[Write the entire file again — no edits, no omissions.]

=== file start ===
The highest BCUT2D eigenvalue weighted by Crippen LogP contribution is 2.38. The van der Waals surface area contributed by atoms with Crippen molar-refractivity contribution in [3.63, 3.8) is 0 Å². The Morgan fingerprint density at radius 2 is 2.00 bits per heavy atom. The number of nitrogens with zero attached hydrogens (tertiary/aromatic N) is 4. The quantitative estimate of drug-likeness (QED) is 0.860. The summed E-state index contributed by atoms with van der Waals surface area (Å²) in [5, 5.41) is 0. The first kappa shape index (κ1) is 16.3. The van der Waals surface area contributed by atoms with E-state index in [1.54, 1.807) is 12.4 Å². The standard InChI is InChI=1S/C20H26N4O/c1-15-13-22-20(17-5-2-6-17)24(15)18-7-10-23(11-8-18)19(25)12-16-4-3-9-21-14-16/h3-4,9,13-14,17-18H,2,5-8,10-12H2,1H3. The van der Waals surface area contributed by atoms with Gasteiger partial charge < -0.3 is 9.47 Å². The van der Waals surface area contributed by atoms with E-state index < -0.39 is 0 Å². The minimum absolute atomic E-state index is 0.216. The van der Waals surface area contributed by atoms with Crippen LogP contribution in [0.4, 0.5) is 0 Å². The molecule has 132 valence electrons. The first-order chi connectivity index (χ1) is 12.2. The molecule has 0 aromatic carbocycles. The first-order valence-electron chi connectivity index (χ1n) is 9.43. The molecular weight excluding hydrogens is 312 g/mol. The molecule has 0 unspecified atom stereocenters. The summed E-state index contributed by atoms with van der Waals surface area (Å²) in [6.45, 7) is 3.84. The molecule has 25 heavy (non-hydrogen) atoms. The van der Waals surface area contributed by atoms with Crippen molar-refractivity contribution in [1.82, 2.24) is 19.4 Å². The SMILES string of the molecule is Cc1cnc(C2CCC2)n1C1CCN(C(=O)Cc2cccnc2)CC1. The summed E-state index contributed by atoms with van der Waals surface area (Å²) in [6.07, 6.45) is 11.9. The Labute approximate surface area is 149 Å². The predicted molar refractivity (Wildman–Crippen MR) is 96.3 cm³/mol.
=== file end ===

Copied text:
The highest BCUT2D eigenvalue weighted by Crippen LogP contribution is 2.38. The van der Waals surface area contributed by atoms with Crippen molar-refractivity contribution in [3.63, 3.8) is 0 Å². The Morgan fingerprint density at radius 2 is 2.00 bits per heavy atom. The number of nitrogens with zero attached hydrogens (tertiary/aromatic N) is 4. The quantitative estimate of drug-likeness (QED) is 0.860. The summed E-state index contributed by atoms with van der Waals surface area (Å²) in [5, 5.41) is 0. The first kappa shape index (κ1) is 16.3. The van der Waals surface area contributed by atoms with E-state index in [1.54, 1.807) is 12.4 Å². The standard InChI is InChI=1S/C20H26N4O/c1-15-13-22-20(17-5-2-6-17)24(15)18-7-10-23(11-8-18)19(25)12-16-4-3-9-21-14-16/h3-4,9,13-14,17-18H,2,5-8,10-12H2,1H3. The van der Waals surface area contributed by atoms with Gasteiger partial charge < -0.3 is 9.47 Å². The van der Waals surface area contributed by atoms with E-state index < -0.39 is 0 Å². The minimum absolute atomic E-state index is 0.216. The van der Waals surface area contributed by atoms with Crippen LogP contribution in [0.4, 0.5) is 0 Å². The molecule has 132 valence electrons. The first-order chi connectivity index (χ1) is 12.2. The molecule has 0 aromatic carbocycles. The first-order valence-electron chi connectivity index (χ1n) is 9.43. The molecular weight excluding hydrogens is 312 g/mol. The molecule has 0 unspecified atom stereocenters. The summed E-state index contributed by atoms with van der Waals surface area (Å²) in [6.45, 7) is 3.84. The molecule has 25 heavy (non-hydrogen) atoms. The van der Waals surface area contributed by atoms with Crippen molar-refractivity contribution in [1.82, 2.24) is 19.4 Å². The SMILES string of the molecule is Cc1cnc(C2CCC2)n1C1CCN(C(=O)Cc2cccnc2)CC1. The summed E-state index contributed by atoms with van der Waals surface area (Å²) in [6.07, 6.45) is 11.9. The Labute approximate surface area is 149 Å². The predicted molar refractivity (Wildman–Crippen MR) is 96.3 cm³/mol.